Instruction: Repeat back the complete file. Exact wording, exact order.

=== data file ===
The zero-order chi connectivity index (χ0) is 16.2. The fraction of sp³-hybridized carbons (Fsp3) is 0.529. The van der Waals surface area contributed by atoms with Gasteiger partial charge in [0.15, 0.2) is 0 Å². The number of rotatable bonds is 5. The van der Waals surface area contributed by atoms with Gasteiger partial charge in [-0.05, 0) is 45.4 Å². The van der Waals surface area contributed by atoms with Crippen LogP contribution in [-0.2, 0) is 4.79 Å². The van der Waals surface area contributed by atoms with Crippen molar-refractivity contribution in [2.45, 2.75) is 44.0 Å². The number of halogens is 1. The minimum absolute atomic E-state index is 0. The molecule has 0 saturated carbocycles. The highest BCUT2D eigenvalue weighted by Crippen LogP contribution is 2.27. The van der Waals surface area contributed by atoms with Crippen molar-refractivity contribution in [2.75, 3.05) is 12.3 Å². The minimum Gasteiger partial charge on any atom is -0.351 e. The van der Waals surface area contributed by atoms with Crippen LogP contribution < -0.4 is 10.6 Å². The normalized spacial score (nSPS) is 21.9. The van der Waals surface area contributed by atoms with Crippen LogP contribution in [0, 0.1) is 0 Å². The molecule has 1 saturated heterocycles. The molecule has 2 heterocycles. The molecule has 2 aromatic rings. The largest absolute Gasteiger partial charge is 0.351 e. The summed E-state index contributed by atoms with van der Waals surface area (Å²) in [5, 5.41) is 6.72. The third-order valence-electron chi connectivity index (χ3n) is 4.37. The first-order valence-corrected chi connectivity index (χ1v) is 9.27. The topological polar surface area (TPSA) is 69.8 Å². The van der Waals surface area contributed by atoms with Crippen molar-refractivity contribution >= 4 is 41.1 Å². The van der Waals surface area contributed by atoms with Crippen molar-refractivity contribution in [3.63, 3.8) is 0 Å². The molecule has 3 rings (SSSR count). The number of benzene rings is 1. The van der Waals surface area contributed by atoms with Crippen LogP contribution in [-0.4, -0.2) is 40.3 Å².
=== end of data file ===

The zero-order chi connectivity index (χ0) is 16.2. The fraction of sp³-hybridized carbons (Fsp3) is 0.529. The van der Waals surface area contributed by atoms with Gasteiger partial charge in [0.15, 0.2) is 0 Å². The number of rotatable bonds is 5. The van der Waals surface area contributed by atoms with Gasteiger partial charge in [-0.05, 0) is 45.4 Å². The van der Waals surface area contributed by atoms with Crippen LogP contribution in [-0.2, 0) is 4.79 Å². The van der Waals surface area contributed by atoms with Crippen molar-refractivity contribution in [2.45, 2.75) is 44.0 Å². The number of halogens is 1. The minimum absolute atomic E-state index is 0. The molecule has 0 saturated carbocycles. The highest BCUT2D eigenvalue weighted by Crippen LogP contribution is 2.27. The van der Waals surface area contributed by atoms with Crippen molar-refractivity contribution in [2.75, 3.05) is 12.3 Å². The minimum Gasteiger partial charge on any atom is -0.351 e. The van der Waals surface area contributed by atoms with Crippen LogP contribution < -0.4 is 10.6 Å². The normalized spacial score (nSPS) is 21.9. The van der Waals surface area contributed by atoms with Crippen LogP contribution in [0, 0.1) is 0 Å². The molecule has 1 saturated heterocycles. The molecule has 2 heterocycles. The molecule has 2 aromatic rings. The largest absolute Gasteiger partial charge is 0.351 e. The summed E-state index contributed by atoms with van der Waals surface area (Å²) in [5, 5.41) is 6.72. The third-order valence-electron chi connectivity index (χ3n) is 4.37. The first-order valence-corrected chi connectivity index (χ1v) is 9.27. The topological polar surface area (TPSA) is 69.8 Å². The van der Waals surface area contributed by atoms with Crippen molar-refractivity contribution >= 4 is 41.1 Å². The van der Waals surface area contributed by atoms with Crippen molar-refractivity contribution in [3.63, 3.8) is 0 Å². The molecule has 3 rings (SSSR count). The number of benzene rings is 1. The van der Waals surface area contributed by atoms with Crippen LogP contribution in [-0.4, -0.2) is 40.3 Å².